Bursts are used to allow higher data rates for a short period of time. Every 1/16 part of the burst-time, the router calculates the average data rate of each class over the last burst-time seconds. If this average data rate is less than burst-threshold, burst is enabled and the actual data rate reaches burst-limit bps, otherwise the actual data rate falls to max-limit or limit-at.
Let us consider that we have a setup, where max-limit=256000, burst-time=8, burst-threshold=192000 and burst-limit=512000. When a user is starting to download a file via HTTP, we can observe such a situation:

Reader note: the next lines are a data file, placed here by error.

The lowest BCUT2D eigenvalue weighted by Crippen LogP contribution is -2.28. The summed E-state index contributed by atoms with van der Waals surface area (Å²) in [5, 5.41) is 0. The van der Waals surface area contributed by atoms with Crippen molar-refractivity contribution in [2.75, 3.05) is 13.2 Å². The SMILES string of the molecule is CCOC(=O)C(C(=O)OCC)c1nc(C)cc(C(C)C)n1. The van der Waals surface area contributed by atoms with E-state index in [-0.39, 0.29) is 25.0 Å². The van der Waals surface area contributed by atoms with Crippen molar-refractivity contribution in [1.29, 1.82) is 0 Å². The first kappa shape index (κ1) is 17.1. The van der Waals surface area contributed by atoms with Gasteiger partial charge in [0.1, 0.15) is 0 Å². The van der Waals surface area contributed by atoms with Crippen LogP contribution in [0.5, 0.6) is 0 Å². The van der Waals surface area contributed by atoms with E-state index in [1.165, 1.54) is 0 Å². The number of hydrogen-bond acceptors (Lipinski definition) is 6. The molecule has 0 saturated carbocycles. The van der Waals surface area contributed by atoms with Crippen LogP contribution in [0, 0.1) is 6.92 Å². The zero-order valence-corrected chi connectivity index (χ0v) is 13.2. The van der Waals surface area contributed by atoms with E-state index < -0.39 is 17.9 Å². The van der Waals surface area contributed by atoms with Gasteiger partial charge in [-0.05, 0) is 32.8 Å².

At the beginning the average data rate over the last 8 seconds is 0bps because before applying the queue rule no traffic was passed, using this rule. Since this average data rate is less than burst-threshold (192kbps), burst is allowed. After the first second, the average data rate is (0+0+0+0+0+0+0+512)/8=64kbps, which is under burst-threshold. After the second second, average data rate is (0+0+0+0+0+0+512+512)/8=128kbps. After the third second comes the breakpoint when the average data rate becomes larger than burst-threshold. At this moment burst is disabled and the current data rate falls down to max-limit (256kbps).